‘Both things are true:’ Science, Indigenous wisdom seek common ground

Reconciliation between Canada and First Nations is playing out not only in legislatures and courtrooms but in labs across the country

The berries tasted different. The blueberries and cranberries didn’t look the same either.

When elders from Fort McKay near Alberta’s oilsands went to their traditional picking areas, things just didn’t feel right. They knew something was off. But what?

The First Nation’s questions eventually grew into a collaboration with university-based researchers that brought botanists out on traditional berry-picking trips in an attempt to use western science to investigate community concerns.

Sure enough, the elders were right. Berries closer to the oilsands were different.

That effort to unite the white coats and the bush jackets was so successful that the Alberta government is extending the model into fish and wetland projects.

“We have a lot of scientists working in the area, but they don’t always get to meet the elders and learn from them,” said Jenelle Baker, a botanist who helped direct the research. “A lot of the scientists that are doing that are having some pretty big, almost life-changing moments.”

Reconciliation between Canada and First Nations is playing out not only in legislatures and courtrooms but in labs across the country. Research grant applications often require provision for what is called traditional ecological knowledge and Indigenous communities have a growing influence on what questions are explored.

It isn’t always easy. Differences between science rooted in European ideas and the conceptual tools of Indigenous people are real and both parties still sometimes struggle for common ground.

“Anything science can’t measure on the x and y axis, they tend to disregard,” said Elmer Ghostkeeper, an engineer, anthropologist and member of the Alberta government’s Indigenous Wisdom Advisory Panel — a group charged with bringing Indigenous perspectives to environmental monitoring.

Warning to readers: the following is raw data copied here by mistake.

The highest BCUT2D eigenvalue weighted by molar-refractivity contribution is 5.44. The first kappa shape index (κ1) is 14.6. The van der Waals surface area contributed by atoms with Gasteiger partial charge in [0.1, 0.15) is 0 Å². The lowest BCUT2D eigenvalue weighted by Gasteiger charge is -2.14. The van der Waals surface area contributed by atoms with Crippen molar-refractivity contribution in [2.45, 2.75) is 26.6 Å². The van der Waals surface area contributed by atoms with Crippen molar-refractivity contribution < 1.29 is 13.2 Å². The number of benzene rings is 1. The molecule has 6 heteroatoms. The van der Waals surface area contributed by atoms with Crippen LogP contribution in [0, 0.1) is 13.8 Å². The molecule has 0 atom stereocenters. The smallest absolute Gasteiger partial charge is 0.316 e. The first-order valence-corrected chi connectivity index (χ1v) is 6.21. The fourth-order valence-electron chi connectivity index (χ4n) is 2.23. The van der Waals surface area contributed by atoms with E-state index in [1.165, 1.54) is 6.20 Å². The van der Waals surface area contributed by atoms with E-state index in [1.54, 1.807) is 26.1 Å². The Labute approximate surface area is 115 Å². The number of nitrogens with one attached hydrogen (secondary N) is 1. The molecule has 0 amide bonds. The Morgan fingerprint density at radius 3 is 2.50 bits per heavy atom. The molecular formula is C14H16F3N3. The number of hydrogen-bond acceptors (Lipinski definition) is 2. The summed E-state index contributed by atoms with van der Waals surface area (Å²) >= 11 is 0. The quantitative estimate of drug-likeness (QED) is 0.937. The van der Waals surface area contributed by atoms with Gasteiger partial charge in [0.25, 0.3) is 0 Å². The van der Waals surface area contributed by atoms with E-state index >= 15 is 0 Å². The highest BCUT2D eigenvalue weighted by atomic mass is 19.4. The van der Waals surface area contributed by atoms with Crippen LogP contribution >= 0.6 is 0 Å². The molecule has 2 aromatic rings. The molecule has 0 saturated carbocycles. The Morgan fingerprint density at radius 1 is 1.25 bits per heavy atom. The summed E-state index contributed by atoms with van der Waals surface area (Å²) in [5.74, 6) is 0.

“Everything is about measurement and anything you can’t measure is not scientific,” said Leroy Little Bear, a University of Lethbridge professor and another panel member.

On the other hand, individual experience and oral history isn’t always enough, said Andrew Derocher, a University of Alberta polar bear biologist with extensive field experience.

“There’s been a push to try to move the traditional ecological knowledge into the science and that has not worked very well. They are two very different entities.

“Traditional ecological knowledge isn’t feeding directly into the scientific questions that we have anymore.”

Science isolates a variable, notes its behaviour under controlled conditions and extrapolates that into a general rule. The scientist stands apart, neutrally observing.

Indigenous people have been more interested in relationships between many things at once as they interact in the real world. That real world includes the observer.

“I am nature,” said Ghostkeeper. “I am the environment.”

That perspective inevitably includes feelings and values — love for a place, for example.

“Science can’t measure love,” Ghostkeeper said.

But those feelings and values are real and they matter. In Fort McKay, they were what started the whole study.

“They have subtler indicators of contamination,” Baker said. ”Often, that involves symbolic, spiritual contamination.”

Sometimes, science itself causes the contamination. Inuit have long objected to polar bear research that involves tranquilizing, handling and taking samples.

“It is very disrespectful to the animal,” said Paul Irngaut of Nunavut Tunngavik Inc., which monitors the Nunavut land claim. “It goes against our beliefs and it goes against our values.”

And even in successful collaborations, Indigenous concerns sometimes leave scientists nonplussed, Baker said.

“If we’re doing a traditional land-use assessment and we’re talking about the landscape, what happens when someone brings up the serpent that lives under the muskeg?”

Still, both scientists and Indigenous leaders understand they have a lot to offer each other.

“We welcome science,” said Irngaut. “It enhances our knowledge.”

Derocher credits Inuit hunters with invaluable advice about bear behaviour and habitat.

“We’re talking to people who have been on the land for decades,” he said.

Fred Wrona, Alberta’s chief scientist, said Indigenous input has been at the heart of research programs he’s worked on.